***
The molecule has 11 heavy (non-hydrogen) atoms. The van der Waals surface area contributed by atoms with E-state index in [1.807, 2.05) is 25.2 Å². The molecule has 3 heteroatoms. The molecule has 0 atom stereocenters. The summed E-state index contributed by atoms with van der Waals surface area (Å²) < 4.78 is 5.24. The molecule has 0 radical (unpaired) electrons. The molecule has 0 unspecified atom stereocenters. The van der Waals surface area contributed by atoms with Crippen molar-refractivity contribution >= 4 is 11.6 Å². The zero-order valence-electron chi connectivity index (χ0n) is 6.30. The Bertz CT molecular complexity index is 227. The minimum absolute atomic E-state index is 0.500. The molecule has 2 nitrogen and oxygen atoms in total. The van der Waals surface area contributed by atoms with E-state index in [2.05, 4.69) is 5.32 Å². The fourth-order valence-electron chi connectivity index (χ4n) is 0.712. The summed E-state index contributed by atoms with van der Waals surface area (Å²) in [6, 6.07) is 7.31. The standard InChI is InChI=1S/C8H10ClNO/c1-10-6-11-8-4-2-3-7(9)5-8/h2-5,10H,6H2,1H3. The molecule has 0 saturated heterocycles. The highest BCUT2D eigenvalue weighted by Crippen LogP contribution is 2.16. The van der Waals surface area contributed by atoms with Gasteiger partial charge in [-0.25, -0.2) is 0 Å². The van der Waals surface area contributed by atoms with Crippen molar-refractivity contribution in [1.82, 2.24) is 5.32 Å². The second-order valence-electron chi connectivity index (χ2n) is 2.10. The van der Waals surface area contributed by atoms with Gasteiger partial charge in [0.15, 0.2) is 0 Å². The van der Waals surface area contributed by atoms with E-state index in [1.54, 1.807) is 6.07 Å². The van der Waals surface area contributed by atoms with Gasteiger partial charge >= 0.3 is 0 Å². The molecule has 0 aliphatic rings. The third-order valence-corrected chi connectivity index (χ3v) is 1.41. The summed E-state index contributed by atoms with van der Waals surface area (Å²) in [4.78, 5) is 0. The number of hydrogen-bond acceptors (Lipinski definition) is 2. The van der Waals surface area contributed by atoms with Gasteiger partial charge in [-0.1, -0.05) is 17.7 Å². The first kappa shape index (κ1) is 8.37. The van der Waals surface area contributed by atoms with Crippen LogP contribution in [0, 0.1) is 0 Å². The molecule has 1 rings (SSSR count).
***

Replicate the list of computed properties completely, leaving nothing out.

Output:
The molecule has 11 heavy (non-hydrogen) atoms. The van der Waals surface area contributed by atoms with E-state index in [1.807, 2.05) is 25.2 Å². The molecule has 3 heteroatoms. The molecule has 0 atom stereocenters. The summed E-state index contributed by atoms with van der Waals surface area (Å²) < 4.78 is 5.24. The molecule has 0 radical (unpaired) electrons. The molecule has 0 unspecified atom stereocenters. The van der Waals surface area contributed by atoms with Crippen molar-refractivity contribution >= 4 is 11.6 Å². The zero-order valence-electron chi connectivity index (χ0n) is 6.30. The Bertz CT molecular complexity index is 227. The minimum absolute atomic E-state index is 0.500. The molecule has 2 nitrogen and oxygen atoms in total. The van der Waals surface area contributed by atoms with E-state index in [2.05, 4.69) is 5.32 Å². The fourth-order valence-electron chi connectivity index (χ4n) is 0.712. The summed E-state index contributed by atoms with van der Waals surface area (Å²) in [6, 6.07) is 7.31. The standard InChI is InChI=1S/C8H10ClNO/c1-10-6-11-8-4-2-3-7(9)5-8/h2-5,10H,6H2,1H3. The molecule has 0 saturated heterocycles. The highest BCUT2D eigenvalue weighted by Crippen LogP contribution is 2.16. The van der Waals surface area contributed by atoms with Gasteiger partial charge in [-0.25, -0.2) is 0 Å². The van der Waals surface area contributed by atoms with Crippen molar-refractivity contribution in [1.82, 2.24) is 5.32 Å². The second-order valence-electron chi connectivity index (χ2n) is 2.10. The van der Waals surface area contributed by atoms with Gasteiger partial charge in [0.15, 0.2) is 0 Å². The van der Waals surface area contributed by atoms with E-state index in [1.54, 1.807) is 6.07 Å². The van der Waals surface area contributed by atoms with Gasteiger partial charge >= 0.3 is 0 Å². The molecule has 0 aliphatic rings. The third-order valence-corrected chi connectivity index (χ3v) is 1.41. The summed E-state index contributed by atoms with van der Waals surface area (Å²) in [4.78, 5) is 0. The number of hydrogen-bond acceptors (Lipinski definition) is 2. The van der Waals surface area contributed by atoms with Gasteiger partial charge in [-0.1, -0.05) is 17.7 Å². The first kappa shape index (κ1) is 8.37. The van der Waals surface area contributed by atoms with Crippen LogP contribution in [0, 0.1) is 0 Å². The molecule has 1 rings (SSSR count).